By Byron Mutingwende
An environment conducive for peace and security is the cornerstone of tourism development, a Cabinet minister has said. In his address to on the occasion of the study visit by officers from the National Defence University in Harare on 9 October 2017, Walter Mzembi, the minister of tourism and hospitality industry said the sector thrives if law enforcement agencies and policy makers all appreciate and understand the needs of tourists and the tourism industry.
“It is worth noting that as a country, Zimbabwe has an impeccable tourist safety record spanning over 30 years and as a destination it has withstood the negative perceptions that followed the implementation of the land reform program from its source markets. Cognisant of the above the Ministry has pursued a collaborative approach to Tourism Development working with the security sector who take a leading role on issues pertaining to security.
“We have also sought to ensure the security sector understands our vision as far as ensuring policing for example along our highways does not yield the unintended consequences of hampering travel and tourism,” Mzembi said.
In pursuit of promoting security, the Zimbabwe Republic Police has also initiated tourism-oriented policing services with the Tourism Police Unit being established in 2004 as a community policing initiative to proactively deal with crimes perpetrated against tourists. The Unit was first launched in Victoria Falls as a pilot project but it has since cascaded to other tourist resort centres like the Great Zimbabwe Monuments, Chinhoyi Caves and Kariba Dam.
Tourism Police officers are also found in all the country’s entry and exit points and identifiable through their reflective vests inscribed ZRP Tourism Police Unit. Dialogue between the Tourism policy makers and private sector players and the security ministries, is thus crucial to ensure such initiatives are consolidated which ensure the success of tourism.
Mzembi gave a case study of how Egypt had lost considerably in terms of revenue from tourism when its security levels had plummeted.
“In Egypt the tourism industry as a cornerstone of the economy and critical source of hard currency, has been struggling to rebound after the political and economic upheaval triggered by the 2011 uprisings. A series of high-profile airline disasters, beginning with the downing of the Metrojet 7K9268 IN Sharm el-Sheikh in October 2015 have also been contributory factors.
“At its peak in 2010 the sector employed about 12% of Egypt’s workforce serving approximately 14.7 million visitors providing revenues of nearly $12.5 billion, contributing more than 11% to GDP and 14.4% of foreign currency revenues. Since then the number of tourists have significantly declined (down to 9.5 million in 2013) and revenue down to $5.9 billion due to security threats and civil unrest. Although the industry saw signs of recovery in 2012 and 2014, another uprising in 2013 wiped out any gains for those years,” Mzembi said.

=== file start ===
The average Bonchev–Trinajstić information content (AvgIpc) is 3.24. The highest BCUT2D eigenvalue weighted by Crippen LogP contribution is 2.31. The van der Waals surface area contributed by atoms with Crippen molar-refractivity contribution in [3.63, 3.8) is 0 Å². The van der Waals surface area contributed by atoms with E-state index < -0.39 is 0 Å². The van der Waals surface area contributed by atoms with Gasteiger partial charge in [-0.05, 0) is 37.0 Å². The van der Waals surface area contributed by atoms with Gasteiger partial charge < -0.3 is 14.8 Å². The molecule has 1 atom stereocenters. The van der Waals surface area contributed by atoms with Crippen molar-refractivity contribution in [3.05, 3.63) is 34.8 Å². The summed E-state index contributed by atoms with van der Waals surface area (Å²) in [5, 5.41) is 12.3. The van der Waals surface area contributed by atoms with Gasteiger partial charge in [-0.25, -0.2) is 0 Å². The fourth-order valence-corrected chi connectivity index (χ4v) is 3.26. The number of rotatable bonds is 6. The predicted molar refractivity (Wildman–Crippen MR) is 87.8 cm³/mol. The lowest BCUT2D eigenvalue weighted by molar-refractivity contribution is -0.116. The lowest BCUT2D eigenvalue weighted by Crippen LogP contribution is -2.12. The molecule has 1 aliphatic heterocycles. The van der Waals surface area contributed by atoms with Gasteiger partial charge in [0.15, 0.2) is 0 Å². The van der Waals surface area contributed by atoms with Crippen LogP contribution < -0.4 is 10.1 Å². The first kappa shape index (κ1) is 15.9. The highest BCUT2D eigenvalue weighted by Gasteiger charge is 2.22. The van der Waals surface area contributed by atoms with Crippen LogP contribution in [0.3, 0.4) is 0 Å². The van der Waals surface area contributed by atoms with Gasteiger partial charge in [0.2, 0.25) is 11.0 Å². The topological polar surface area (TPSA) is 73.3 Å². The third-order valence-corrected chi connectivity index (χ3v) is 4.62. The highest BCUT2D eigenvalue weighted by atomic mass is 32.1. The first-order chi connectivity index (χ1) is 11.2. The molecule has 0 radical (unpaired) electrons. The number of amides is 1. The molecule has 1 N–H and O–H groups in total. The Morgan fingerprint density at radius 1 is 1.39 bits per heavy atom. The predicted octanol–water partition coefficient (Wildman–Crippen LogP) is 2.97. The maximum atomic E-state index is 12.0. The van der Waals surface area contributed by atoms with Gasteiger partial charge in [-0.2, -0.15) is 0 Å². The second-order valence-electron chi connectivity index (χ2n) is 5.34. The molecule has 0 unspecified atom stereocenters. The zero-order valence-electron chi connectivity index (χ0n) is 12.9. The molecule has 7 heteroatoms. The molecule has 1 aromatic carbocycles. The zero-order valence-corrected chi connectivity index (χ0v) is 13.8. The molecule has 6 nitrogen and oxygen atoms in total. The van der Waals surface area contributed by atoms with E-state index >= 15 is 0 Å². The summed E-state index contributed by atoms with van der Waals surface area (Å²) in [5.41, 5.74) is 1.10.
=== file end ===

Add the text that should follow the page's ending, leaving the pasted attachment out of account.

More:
In Zimbabwe, the Department of Immigration Control is responsible for facilitation of movement of people in terms of entry and exit at the 28 border posts countrywide including road and rail controls, city and town offices as well as airports and some informal crossing points.
“The desire for tourism is to see an open boarder and an Open Sky Policy (Isaiah 60vs 11). In Rwanda, abolition of visa requirements for fellow members of THE East African Commission (EAC) in 2011 helped increase intraregional tourists from 283,000 in 2010, to 478,000 in 2013. A review of the Visa Regime has been implemented over the last few years and we continue to input into that process. However, for a country under recovery, the Reciprocal Visa Policy may not always work.
“The univisa arrangement between Zimbabwe and Zambia is a welcome initiative that needs support to be able to be rolled out to all SADC Countries. It’s a call for greater cooperation of security across borders and for more investment in advanced security technology.”
Zimbabwe is among those countries in Africa scaling up efforts to ensure the steady and consistent income from tourism. The sector is an acknowledged economic pillar under the Zimbabwe Agenda for Sustainable Socio Economic Transformation (ZIMASSET) economic blue print alongside Agriculture, Mining and Manufacturing.
Tourist arrivals into Zimbabwe rose from 1.7 million in 2012 to 2.1 million in 2016. The growth in tourism revenue has been phenomenal rising from $200 million in 2009 to nearly a billion dollars in 2017. Tourism has enduring capacity to support and grow the Zimbabwean economy. The sector employs 300 000 people directly and indirectly. The Growth and Recovery Strategies that the Ministry of Tourism and Hospitality Industry has adopted have underpinned this growth.
Mzembi cited a number of factors as threats to peace and security. These include the failure of national, regional and global governance structures; unemployment or under-employment; profound social instability; large-scale involuntary migration; terrorist attacks; and food and water crises.